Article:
I've just been working my way through a stack of emails for a range of positions we have open here at LogLogic. It got me thinking that I could probably help all you job seekers out with a few pointers on the things that drive us nuts:
Don't ask questions prior to sending a resume. For instance, "before I send my resume over, is this a newly created position?". It is unlikely you will get a response and those that do have a resume in the pipe now have a lead on you.
If you aren't clearly qualified, don't pretend to be and don't apply. Your application is a basic indicator of intelligence and comprehension. If a recruiter says "five years of technology sales experience required" they mean five years and technology and sales. Not five years and real estate and coordinator. We might be closed minded but we know what we want.
Don't just attach your resume. Give the five most relevant bullets in the body of the email and specifically flag time with relevant companies. Anything more than 2-3 paragraphs won't get read. If you don't think we will have the vaguest idea who your employer was, give us one line on them.
In delivering your resume, use the format specified in the ad and if nothing is specified put the body of the resume in the email and attach a .pdf. Avoid word.doc attachments if you can.
Name your resume with your name. myresume_2_draft.doc doesn't look professional and will get lost in the filing process.
I know it is tricky but when applying using personal email try to use a professional address. It is hard to take an email from "firstname.lastname@example.org seriously - if it even makes it through our spam filter.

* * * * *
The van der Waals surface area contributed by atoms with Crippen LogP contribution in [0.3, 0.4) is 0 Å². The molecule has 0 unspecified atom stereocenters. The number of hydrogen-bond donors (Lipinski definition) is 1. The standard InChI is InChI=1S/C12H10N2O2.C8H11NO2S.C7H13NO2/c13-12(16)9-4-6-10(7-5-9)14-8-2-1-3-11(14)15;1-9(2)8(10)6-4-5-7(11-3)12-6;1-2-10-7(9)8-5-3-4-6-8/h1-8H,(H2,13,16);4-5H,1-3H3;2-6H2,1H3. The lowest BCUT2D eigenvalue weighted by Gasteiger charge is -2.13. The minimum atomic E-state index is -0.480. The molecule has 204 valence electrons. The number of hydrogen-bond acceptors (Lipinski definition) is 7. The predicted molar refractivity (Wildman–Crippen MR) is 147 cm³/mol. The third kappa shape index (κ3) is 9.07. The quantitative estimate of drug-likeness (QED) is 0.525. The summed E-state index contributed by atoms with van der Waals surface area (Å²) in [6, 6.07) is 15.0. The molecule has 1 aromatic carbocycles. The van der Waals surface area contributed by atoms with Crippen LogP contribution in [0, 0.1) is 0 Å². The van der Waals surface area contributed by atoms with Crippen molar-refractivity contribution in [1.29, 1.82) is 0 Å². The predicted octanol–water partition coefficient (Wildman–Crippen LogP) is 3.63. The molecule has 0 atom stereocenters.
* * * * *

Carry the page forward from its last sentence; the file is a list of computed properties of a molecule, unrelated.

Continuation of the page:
Avoid puffery in your language. Nothing works better than good, plain English. This kind of thing won't work... "I know very clearly & absolutely before to submit my submissional application for the post-recruited requirements... I will prove my supreme liase abilities, hugely Graymatters-accessible triumphancies... & my superiorated talentedness to do my job at excellent." Ummm, really.
As I said, this stuff drives us nuts. We will take the time to look at your resume despite what seem to be best attempts to cause us not to do so. But at the end of the day you want to be ahead on points before you walk in the door.
Good luck. There are wonderful opportunities out there. Don't start behind the pack with a lousy application.
Maurice Saatchi has a piece in today's FT titled "The strange death of modern advertising". He observes that "At the age of only 50, advertising was cut down in its prime. Advertising holding companies used to boast about their share of the advertising market. Now they are proud of how much of their business is not in advertising. How did this happen?"
It is happening because creativity declined just when it should have exploded. Instead of treating consumers with respect advertisers chose to assault us with and endless tirade of irrelevant and shallow ads. And the media - the medium (for the most part) lost our respect.
He goes on to touch on message clutter. Marketers made this mess for themselves by zig-zagging on messages.
Each brand can only own one word. Each word can only be owned by one brand. Take great care before you pick your word. It is going to be the god of your brand.
Try this simple test on your own company's products or services.
Pick a brand. Any brand.
Maurice offers a pragmatic solution - "one word equity". I couldn't agree more. "In this new business model, companies seek to build one word equity - to define the one characteristic they most want instantly associated with their brand around the world, and then own it. That is one-word equity."
This act of distillation and focus should be a priority for every communicator. It might not solve the problems advertising has, but it would certainly improve communications effectiveness.